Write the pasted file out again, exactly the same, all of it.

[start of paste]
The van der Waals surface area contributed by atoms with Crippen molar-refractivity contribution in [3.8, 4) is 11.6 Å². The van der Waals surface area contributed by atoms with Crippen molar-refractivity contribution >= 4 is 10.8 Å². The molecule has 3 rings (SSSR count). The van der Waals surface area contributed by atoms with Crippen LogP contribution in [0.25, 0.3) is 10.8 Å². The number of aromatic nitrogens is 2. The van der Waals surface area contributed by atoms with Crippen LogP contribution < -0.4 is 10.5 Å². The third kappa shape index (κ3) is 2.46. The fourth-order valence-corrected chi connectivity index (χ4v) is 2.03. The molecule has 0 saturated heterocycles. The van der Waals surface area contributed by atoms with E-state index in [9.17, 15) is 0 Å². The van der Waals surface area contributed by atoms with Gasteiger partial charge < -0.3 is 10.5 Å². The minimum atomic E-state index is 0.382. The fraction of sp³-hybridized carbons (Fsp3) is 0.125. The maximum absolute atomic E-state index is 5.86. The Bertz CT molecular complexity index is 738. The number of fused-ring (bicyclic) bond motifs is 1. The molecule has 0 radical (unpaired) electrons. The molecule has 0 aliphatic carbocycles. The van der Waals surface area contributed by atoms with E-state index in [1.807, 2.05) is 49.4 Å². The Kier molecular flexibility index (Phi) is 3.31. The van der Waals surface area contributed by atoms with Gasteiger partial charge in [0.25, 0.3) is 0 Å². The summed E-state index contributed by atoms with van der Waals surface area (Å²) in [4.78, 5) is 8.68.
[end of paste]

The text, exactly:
The van der Waals surface area contributed by atoms with Crippen molar-refractivity contribution in [3.8, 4) is 11.6 Å². The van der Waals surface area contributed by atoms with Crippen molar-refractivity contribution >= 4 is 10.8 Å². The molecule has 3 rings (SSSR count). The van der Waals surface area contributed by atoms with Crippen LogP contribution in [0.25, 0.3) is 10.8 Å². The number of aromatic nitrogens is 2. The van der Waals surface area contributed by atoms with Crippen LogP contribution < -0.4 is 10.5 Å². The third kappa shape index (κ3) is 2.46. The fourth-order valence-corrected chi connectivity index (χ4v) is 2.03. The molecule has 0 saturated heterocycles. The van der Waals surface area contributed by atoms with E-state index in [9.17, 15) is 0 Å². The van der Waals surface area contributed by atoms with Gasteiger partial charge < -0.3 is 10.5 Å². The minimum atomic E-state index is 0.382. The fraction of sp³-hybridized carbons (Fsp3) is 0.125. The maximum absolute atomic E-state index is 5.86. The Bertz CT molecular complexity index is 738. The number of fused-ring (bicyclic) bond motifs is 1. The molecule has 0 radical (unpaired) electrons. The molecule has 0 aliphatic carbocycles. The van der Waals surface area contributed by atoms with E-state index in [1.807, 2.05) is 49.4 Å². The Kier molecular flexibility index (Phi) is 3.31. The van der Waals surface area contributed by atoms with Gasteiger partial charge in [0.25, 0.3) is 0 Å². The summed E-state index contributed by atoms with van der Waals surface area (Å²) in [4.78, 5) is 8.68.